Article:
Saturday, July 23, 2011

Divine Office in the Choir Chapel

As a postulant, I learned how to pray the Divine Office. Psalms made up the basic structure of this ancient prayer, which we chanted, in Latin, several times a day—at Prime, Lauds, Terce, Sext, None, Vespers, Matins, and Compline.
            To pray we sat, stood, or knelt in stalls in the choir chapel. The straight-backed stalls had a narrow, separating partition on each side. Each stall’s seat was hinged so it could be lifted upright to provide more room for standing.
            In front of each seat a small, freestanding kneeler sat on the floor. In the cubbyhole of my assigned stall, I kept my diurnal, from which I chanted the Office, as well as my missal, used during daily mass.
            On both sides of the chapel stood four stepped tiers of these stalls. The nuns on one side faced the nuns on the other as we prayed. We chanted the psalm verses antiphonally—first one side, then the other.
            Stained-glass windows depicted the life and rule of our founder—Saint Benedict of Nursia. These exquisite works of art cast jeweled color onto the satiny wood of the choir stalls and the gleaming polished floor.
         Running down the chapel’s length and separating the tiers on each side was a wide aisle. I often knelt there during Compline and, with others, made public culpa. I’d bow my head and silently ask forgiveness from the community for diminishing the praise offered that day to God. 
         This happened when I—
1.     Giggled. Next to me in chapel sat a fellow postulant with whom I shared the same sense of humor. Little things set us off, like the way a nun sneezed or even the way she blew her nose.
2.     Banged the kneeler.
3.     Mangled a Latin word.
4.     Chanted off-key. My ear simply didn’t recognize pitch.            
When all of us were in good voice, the chanted prayer lifted our hearts beyond things like public culpa, giggling, and noisy kneelers. Our bodies cast weariness aside. Peace anointed us.
            That is the truest thing I can say—that the choir chapel was a place of peace. For nearly a century before I entered, women had prayed there. Their praise had become Presence.
            Whenever I was in that chapel, I could feel the Oneness of all those who had gone before me, all those who would come after, and all those with whom I then lived. While in that chapel I became One with All Creation.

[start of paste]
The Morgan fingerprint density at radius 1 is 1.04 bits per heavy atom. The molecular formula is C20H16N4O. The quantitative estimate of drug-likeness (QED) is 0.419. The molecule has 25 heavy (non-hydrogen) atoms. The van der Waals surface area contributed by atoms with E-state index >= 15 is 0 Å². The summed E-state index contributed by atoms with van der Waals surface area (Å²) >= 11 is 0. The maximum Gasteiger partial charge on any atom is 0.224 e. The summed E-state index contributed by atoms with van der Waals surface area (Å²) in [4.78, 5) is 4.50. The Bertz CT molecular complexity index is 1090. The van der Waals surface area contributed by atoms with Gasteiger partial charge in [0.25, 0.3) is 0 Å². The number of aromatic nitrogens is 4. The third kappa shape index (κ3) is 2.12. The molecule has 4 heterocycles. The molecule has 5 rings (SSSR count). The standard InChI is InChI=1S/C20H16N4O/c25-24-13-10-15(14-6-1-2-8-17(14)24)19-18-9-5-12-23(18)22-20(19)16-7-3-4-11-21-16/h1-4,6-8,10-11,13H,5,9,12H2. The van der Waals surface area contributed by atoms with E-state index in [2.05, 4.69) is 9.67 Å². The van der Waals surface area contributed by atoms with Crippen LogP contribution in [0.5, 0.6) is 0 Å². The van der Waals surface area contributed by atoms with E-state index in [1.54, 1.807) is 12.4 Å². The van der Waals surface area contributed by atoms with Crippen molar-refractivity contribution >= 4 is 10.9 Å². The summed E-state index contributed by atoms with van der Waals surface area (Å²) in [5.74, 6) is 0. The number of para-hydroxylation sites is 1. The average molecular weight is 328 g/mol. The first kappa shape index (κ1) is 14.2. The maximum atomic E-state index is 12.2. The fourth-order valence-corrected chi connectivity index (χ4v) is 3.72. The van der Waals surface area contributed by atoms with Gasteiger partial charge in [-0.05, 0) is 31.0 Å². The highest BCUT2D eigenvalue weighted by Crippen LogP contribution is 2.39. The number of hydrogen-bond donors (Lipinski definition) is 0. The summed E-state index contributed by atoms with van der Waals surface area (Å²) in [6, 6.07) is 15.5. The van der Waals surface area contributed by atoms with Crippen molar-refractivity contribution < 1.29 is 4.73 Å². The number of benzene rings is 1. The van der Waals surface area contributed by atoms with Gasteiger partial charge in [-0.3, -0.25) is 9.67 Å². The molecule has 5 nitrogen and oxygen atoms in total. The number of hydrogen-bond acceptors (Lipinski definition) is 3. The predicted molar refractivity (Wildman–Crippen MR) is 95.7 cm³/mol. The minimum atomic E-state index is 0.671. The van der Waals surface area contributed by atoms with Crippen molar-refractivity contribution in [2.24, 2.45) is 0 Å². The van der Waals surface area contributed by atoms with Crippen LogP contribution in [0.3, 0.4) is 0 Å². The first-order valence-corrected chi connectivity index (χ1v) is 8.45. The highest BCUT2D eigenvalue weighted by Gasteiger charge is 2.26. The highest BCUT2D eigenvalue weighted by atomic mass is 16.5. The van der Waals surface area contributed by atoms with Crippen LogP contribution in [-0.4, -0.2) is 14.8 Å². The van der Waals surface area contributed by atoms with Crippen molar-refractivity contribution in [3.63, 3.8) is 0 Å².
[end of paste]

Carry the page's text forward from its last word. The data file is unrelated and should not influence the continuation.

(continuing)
The time came when that was no longer true for me. It was then I left.



  1. This is so beautiful. These last words and paragraphs especially seized me. I have been on places where I felt this way, where so many years of seeking God sincerely, seemed to sit in the air...



  2. Hi Dee,

    I tried twice to leave a comment, but it got lost somewhere! Anyway, thanks for your comments! It's so reassuring to know of others who have lived past the knee replacement surgery!
    Now I'm going to catch up on your June posts! :)

  3. I felt a real sense of peace just reading your beautiful words. I can hardly wait to read more of this incredible story.

  4. You wrote this beautifully. Having been raised in France I am well acquainted with the Catholic church and it's worship services. (I'm assuming here that you are speaking of the Catholic church of course.)
    Thank you for visiting my blog today. I will enjoy reading more of your blog to see what I have missed.

  5. Oh, there you are! I went looking for you in all the wrong places :)

    Goodness only knows who'll be the recipent of the email I directed to, I thought YOU, at the time.

    I'm intrigued to hear you joined and then subsequently left your convent life. So many stories and movies have captivated the minds and imaginations of generations about this very thing. You're probably tired of being reminded :)

    I have a teeny bit of experience of a convent. When I was seven, my parents emigrated from then S. Rhodesia to South Africa. We initially moved to a tiny dorp (village) in what was then the Transvaal. My sister and I were enrolled in the Loreto Convent as the only alternative school was Afrikaans language medium and we could not speak or understand Afrikaans, as English was our Mother tongue. When we left Lydenburg to settle further south, we were once again enrolled at a convent, as my Mother had to work in order to help support the family at the time and, I guess my parents felt we'd be safely looked after by the convent Sisters after school until my Mother was able to collect us. I used to attend Mass, willingly. It was not compulsory for us to do so as Protestants, but I loved all the pomp and ceremony and used to think that I might like to become a Nun one day. That was a fleeting desire, of course.

    My favourite Nun at that school was Sister Damian. She was tall and strict, but incredibly fair and spoke beautifully. She apparently also left the convent after I'd moved on to another school. I have no knowledge of what became of her as I was still quite young at the time. I have never forgotten her, though.

    I have thoroughly enjoyed reading today's post, Dee. You have a beautiful way with words and I felt caught up in the moment.

  6. A spiritual journey never takes you where you expect, does it? A Never-ending story that is life-long, bewildering and sublime ...